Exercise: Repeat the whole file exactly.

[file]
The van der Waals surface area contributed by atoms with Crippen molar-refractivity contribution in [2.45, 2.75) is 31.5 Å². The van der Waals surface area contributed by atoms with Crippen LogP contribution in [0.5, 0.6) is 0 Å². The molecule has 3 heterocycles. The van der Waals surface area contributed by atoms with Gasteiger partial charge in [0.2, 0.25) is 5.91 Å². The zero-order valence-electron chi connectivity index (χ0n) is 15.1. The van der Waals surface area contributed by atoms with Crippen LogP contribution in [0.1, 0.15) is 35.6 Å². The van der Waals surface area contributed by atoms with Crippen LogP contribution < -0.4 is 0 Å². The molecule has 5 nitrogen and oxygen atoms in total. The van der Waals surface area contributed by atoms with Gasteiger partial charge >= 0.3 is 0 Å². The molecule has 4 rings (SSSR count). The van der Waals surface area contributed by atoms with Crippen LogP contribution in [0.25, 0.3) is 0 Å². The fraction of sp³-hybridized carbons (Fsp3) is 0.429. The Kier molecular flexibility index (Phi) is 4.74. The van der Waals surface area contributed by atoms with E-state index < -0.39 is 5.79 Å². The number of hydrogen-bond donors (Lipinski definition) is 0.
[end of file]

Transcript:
The van der Waals surface area contributed by atoms with Crippen molar-refractivity contribution in [2.45, 2.75) is 31.5 Å². The van der Waals surface area contributed by atoms with Crippen LogP contribution in [0.5, 0.6) is 0 Å². The molecule has 3 heterocycles. The van der Waals surface area contributed by atoms with Gasteiger partial charge in [0.2, 0.25) is 5.91 Å². The zero-order valence-electron chi connectivity index (χ0n) is 15.1. The van der Waals surface area contributed by atoms with Crippen LogP contribution in [0.1, 0.15) is 35.6 Å². The van der Waals surface area contributed by atoms with Crippen LogP contribution < -0.4 is 0 Å². The molecule has 5 nitrogen and oxygen atoms in total. The van der Waals surface area contributed by atoms with Gasteiger partial charge >= 0.3 is 0 Å². The molecule has 4 rings (SSSR count). The van der Waals surface area contributed by atoms with Crippen LogP contribution in [0.25, 0.3) is 0 Å². The fraction of sp³-hybridized carbons (Fsp3) is 0.429. The Kier molecular flexibility index (Phi) is 4.74. The van der Waals surface area contributed by atoms with E-state index < -0.39 is 5.79 Å². The number of hydrogen-bond donors (Lipinski definition) is 0.